Greetings, my fellow port swillers!

N.C. Wyeth, Illustration from “The Last of the Mohicans”

Regular friends of the decanter will recall my mentioning a few posts ago how long-time swiller Old Dominion Tory had very kindly sent along to Ol’ Robbo a set of novels by historian Allan W. Eckert about Robbo’s beloved historickal theme of the struggles between France and Britain in Colonial North America?  For some reason, I had got it into my tiny little braims that these books constituted essays in historickal fiction.

Whelp, since then I have read Wilderness Empire, and I see that I was mistaken in that notion.  These books are meant to be actual history, not fictional history, albeit they are written in what the author calls “narrative” form.  Indeed, they are peppered throughout (most effectively) with quotations from various letters, journals, and despatches, and in his preface the author insists that every one of his characterizations of, for example, an emotion or a mannerism or a physical appearance, is absolutely based on contemporary documentation.

Wilderness Empire covers the period roughly from the rival efforts by the French and British to militarize the Ohio Valley in the early 1750’s up  to the fall of Montreal in 1760, although because the author chooses to go with a character-based narrative, roots are sent out further back than this (for example, covering the births and early yoots of characters such as Sir William Johnson and Chief Pontiac).

As I say, this is a character-based story.  Eckert dances around between points of view, telling the story through the eyes of multiple characters, from Johnson and Pontiac mentioned above, all the way to that of the pregnant wife of one of the members of the Virginia Militia attached to Braddock’s Army who follows her husband on the mission to take Fort Duquesne.

It’s an interesting approach, and it seems to me that it has both advantages and disadvantages.  The main advantage, assuming (as I do) that Eckert is sincere in his authenticity, is that one gets a real on-the-ground feel for both the given situations and how the people involved react to them.  Also, it’s useful to get a fresh perspective on the big actions.  (I thought his description of the Battle of Lake George was very good.)  The main disadvantage is that this same on-the-ground approach seems, in my opinion, to distort the overall historickal balance somewhat.  As I mention, Eckert focuses heavily on Sir William Johnson.   This is well and good so far as Johnson goes, and in some sense is quite justified, but I think it gives short-shrift to other important characters and events outside his immediate ken.  For example, Wolfe’s capture of Louisburg in 1758 only gets a couple paragraphs, and his capture of Quebec the next year only rates a few pages.  Furthermore, the fact that by the mid-18th Century New France is being destroyed from within by ruinous greed on the part of its rulers never gets mention until way late in the narrative.  In this sense, especially as the author devotes a great deal of ink to detailing Johnson’s various counsel meetings with his Iroquois allies, I think a more general approach like that of Francis Parkman (whom Eckert follows in general interpretation and cites frequently) is maybe the better one.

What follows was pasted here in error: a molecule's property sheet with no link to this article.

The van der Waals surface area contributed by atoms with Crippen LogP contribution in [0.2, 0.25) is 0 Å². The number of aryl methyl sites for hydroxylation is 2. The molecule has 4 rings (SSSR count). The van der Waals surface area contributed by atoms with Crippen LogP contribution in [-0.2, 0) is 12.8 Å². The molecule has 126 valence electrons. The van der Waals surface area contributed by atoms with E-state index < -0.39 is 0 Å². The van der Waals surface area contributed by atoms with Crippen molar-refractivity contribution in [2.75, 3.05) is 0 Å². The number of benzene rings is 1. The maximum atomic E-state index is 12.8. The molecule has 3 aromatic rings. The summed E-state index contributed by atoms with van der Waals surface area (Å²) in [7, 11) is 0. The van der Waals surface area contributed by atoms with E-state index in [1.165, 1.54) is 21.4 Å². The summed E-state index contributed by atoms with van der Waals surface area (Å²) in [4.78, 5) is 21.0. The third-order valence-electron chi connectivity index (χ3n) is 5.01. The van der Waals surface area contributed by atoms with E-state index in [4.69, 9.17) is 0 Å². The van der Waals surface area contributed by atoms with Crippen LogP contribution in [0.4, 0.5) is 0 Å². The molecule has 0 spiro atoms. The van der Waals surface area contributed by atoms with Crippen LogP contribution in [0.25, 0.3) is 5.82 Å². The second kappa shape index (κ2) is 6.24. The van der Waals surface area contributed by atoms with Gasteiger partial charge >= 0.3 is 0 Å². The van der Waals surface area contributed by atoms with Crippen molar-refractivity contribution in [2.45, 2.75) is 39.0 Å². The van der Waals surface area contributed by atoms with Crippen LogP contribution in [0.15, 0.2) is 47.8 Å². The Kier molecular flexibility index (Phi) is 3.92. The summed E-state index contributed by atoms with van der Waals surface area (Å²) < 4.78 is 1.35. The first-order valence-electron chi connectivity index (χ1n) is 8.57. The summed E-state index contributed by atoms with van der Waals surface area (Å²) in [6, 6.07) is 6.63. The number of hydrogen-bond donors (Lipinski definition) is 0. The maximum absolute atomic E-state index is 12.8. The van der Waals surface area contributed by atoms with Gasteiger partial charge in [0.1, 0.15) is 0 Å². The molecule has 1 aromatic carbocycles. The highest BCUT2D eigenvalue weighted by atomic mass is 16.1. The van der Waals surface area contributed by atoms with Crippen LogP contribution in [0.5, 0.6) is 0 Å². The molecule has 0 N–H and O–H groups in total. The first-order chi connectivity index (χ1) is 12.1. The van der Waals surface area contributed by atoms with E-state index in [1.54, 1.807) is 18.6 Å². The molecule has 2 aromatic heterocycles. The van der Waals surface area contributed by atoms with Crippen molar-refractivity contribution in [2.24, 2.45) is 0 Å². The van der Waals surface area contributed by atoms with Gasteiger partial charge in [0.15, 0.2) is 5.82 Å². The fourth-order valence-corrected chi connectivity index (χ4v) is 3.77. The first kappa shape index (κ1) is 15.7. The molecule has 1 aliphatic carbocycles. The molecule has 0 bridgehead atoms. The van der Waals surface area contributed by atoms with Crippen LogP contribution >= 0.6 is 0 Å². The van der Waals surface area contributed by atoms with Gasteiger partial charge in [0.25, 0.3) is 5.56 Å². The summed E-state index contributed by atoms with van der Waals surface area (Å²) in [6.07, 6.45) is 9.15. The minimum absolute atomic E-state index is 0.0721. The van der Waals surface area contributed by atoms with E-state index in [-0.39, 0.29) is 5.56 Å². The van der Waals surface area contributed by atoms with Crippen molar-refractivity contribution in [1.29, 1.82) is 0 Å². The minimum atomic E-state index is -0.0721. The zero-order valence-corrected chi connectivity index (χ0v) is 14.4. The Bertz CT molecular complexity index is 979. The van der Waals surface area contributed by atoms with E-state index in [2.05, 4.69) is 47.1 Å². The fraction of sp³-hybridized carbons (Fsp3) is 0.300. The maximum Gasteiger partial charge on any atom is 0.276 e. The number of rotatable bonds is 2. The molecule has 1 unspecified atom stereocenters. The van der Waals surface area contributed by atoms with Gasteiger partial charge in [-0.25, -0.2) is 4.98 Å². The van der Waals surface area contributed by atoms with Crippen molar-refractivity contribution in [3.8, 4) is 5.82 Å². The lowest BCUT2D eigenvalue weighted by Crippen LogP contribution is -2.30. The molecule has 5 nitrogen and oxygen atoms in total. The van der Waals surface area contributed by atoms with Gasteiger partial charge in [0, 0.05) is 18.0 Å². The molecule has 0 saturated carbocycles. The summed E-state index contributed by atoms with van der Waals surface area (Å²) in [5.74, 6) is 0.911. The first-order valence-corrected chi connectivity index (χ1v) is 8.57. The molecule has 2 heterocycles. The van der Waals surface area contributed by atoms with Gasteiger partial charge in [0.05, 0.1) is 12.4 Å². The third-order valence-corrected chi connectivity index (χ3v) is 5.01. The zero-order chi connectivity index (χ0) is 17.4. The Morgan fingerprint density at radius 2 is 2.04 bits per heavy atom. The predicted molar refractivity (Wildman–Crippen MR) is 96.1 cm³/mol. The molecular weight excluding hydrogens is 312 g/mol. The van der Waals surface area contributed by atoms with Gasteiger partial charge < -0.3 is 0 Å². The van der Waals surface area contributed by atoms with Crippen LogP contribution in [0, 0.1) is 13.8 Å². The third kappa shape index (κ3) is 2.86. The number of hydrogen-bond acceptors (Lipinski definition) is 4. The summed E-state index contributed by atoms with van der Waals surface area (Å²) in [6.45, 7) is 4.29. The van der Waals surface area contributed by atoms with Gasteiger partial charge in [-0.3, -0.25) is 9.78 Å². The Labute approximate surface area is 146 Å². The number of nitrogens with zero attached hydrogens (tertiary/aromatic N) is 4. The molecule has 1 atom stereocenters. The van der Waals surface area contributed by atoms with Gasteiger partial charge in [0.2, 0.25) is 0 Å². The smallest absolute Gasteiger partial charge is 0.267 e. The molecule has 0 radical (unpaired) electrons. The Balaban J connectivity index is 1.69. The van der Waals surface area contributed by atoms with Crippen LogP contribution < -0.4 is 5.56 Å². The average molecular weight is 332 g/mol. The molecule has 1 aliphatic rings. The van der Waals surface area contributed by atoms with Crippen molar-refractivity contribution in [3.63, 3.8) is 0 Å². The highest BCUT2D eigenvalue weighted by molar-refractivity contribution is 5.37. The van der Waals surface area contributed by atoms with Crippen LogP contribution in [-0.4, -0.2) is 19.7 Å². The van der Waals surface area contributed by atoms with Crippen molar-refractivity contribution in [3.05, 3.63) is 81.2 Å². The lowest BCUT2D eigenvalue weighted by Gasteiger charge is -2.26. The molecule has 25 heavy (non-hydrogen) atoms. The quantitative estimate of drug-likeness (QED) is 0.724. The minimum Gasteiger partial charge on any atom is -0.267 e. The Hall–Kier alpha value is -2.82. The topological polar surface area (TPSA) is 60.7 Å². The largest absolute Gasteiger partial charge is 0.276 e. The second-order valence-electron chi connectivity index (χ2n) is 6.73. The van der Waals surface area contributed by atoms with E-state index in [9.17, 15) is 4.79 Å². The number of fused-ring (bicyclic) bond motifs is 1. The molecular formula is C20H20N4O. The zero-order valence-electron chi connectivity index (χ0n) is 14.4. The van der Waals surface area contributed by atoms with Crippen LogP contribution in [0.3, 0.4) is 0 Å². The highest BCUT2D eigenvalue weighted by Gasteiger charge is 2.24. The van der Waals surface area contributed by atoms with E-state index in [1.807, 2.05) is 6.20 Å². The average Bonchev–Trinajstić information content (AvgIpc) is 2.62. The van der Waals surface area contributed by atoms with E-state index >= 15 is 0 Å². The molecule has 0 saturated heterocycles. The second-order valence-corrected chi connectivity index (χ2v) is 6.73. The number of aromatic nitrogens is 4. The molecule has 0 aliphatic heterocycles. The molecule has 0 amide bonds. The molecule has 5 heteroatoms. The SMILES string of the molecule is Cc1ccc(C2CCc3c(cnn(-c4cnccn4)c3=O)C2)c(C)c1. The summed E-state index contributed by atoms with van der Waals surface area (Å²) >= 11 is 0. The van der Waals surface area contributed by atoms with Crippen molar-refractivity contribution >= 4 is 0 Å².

Which is not to say that I dislike the Eckert book, as I am perfectly willing to embrace the power of “and”.  Indeed, I’ve already scampered off to The Conquerors, the next novel in the series which basically covers Pontiac’s Rebellion.

Two other things I would mention with respect to what you’ll find in Eckert’s Wilderness Empire which you won’t find in Parkman’s Montcalm and Wolfe, that section of his massive history which roughly covers the same time frame:  First, Eckert seems to be quite taken with Sir William Johnson’s, er, carnal appetites.  (Basically, he liked anything in a skirt – or preferably out of it.)  Second, Eckert provides extremely graphic and detailed descriptions of Indian tortures and cannibalism (including the fate of that pregnant soldier’s wife I mention above).  I would not recommend reading his books either during or just after a meal.  I suppose that’s the difference between a professor writing in the late 1960’s and a Boston Brahmin writing a hundred-odd years earlier.

All in all, though, a valuable addition to Ol’ Robbo’s library and I thank ODT once again for sending them along.  A glass of wine with you, Sir!